• Services: Facility based deliveries are driven by economic incentives i.e. mothers receive 500 pesos in PhilHealth benefits, although not all have a full understanding of the benefits, rather an apprehension about the imposed sanctions.
  • Basic maternal and child care services are available and delivered by qualified personnel, however quality of services maybe inadequate due to increased seasonal demands e.g. illnesses in the community, lack of medicines and the inability to afford them.
  • The main concerns from mothers in the highlands are distance; who will cover expenses and where they will stay.

 

  • Breast feeding practices: Factors affecting the advocacy of breastfeeding include mostly economics, rarely health benefits. The Islamic community’s feeding practices include discarding the colostrum believing it to be dirty/unhygienic and bad for the baby. Elders influence these beliefs and practices.

 

  • Community: Family planning is non-existent in the Islamaic communities – pregnancies are considered a blessing from god. Some women take the pill but do not tell their husbands. There is a need to engage and bring on board the Imams and community leaders.
  • Young mothers are often not aware that they are pregnant due to lack of education in school, or are in fear/denial.
  • Women control the decisions about their pregnancy, but elders/significant kin act as educators and sources of support. There is good trust between the community and midwives/BHW’s, however cultural practices which are very strong are passed down.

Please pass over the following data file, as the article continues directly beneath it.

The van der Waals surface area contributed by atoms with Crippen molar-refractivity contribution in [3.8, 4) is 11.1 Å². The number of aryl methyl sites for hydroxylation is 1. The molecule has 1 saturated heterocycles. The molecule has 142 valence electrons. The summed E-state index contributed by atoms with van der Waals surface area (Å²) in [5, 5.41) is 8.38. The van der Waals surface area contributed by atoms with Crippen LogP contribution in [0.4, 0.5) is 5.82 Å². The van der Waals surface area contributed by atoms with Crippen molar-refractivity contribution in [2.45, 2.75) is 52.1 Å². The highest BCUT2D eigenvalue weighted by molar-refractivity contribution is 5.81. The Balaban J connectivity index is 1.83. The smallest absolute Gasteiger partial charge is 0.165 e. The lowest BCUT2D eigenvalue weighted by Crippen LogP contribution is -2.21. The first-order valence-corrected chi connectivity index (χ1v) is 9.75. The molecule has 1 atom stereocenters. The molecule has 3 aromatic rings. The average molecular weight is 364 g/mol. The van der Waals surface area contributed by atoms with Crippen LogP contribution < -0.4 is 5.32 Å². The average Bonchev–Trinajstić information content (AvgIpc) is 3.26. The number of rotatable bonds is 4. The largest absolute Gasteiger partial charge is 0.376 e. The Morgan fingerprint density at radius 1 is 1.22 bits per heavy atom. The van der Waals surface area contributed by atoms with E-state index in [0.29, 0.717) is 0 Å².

• There is no accurate data in the highland communities regarding maternal health and mortality, only anecdotal evidence. Husbands sometimes deliver babies and conceal mortalities because of sanctions. Deaths in the Islamic communities need to be buried within 24hrs and there is an unwillingness to talk. The inability to access dangerous regions e.g. areas occupied by NPA (New People’s Army) means that acquiring and validating the accuracy of data becomes impossible.

These were fascinating insights stimulating discussion and ideas. It’s been an amazing week in the field, seeing the challenges first hand. It was extremely sad to learn about the death of the preterm baby we saw being delivered, highlighting the reality of the situation here and exposing the gaps. Yet we also came away with many positives such as the great efforts being made in trying to address them. One such high point rounded off day 3 with a visit to a High school in Maitum.

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Here, Teen Facilitators’ training was being conducted by the AD-ASRH Project Officer (Adolescent Sexual and Reproductive Health – Adolescent Development Program), Anne Marie Mejicano.

We were greeted by a chorus of jubilant singing welcoming us to the session. It was fabulous! As I observed the informal interview-discussions with the Teen facilitators, Doc Aidee, Doc Mads & the adolescents in the program, Doc Mads then turned to me and said “They want to hear you speak”. Silently panicking, I asked “What do they want to hear?”  which triggered a blast of teenage screams!

I was startled their reaction feeling momentarily like a one of the Beatles. So I stood up and talked about a bit about myself and why I was in the Philippines (and how much I was enjoying it!) but also about the importance of education and discovered there may be some future dr’s and nurses, among other professions, in the audience. Their energy and enthusiasm was infectious and as I walked (on air) back to our van, I remember thinking what a bright future the Philippines has with this inspiring young generation.

Next stop…Barangay bingo, beauty pageants and microphobia. Speak soon, Alli 🙂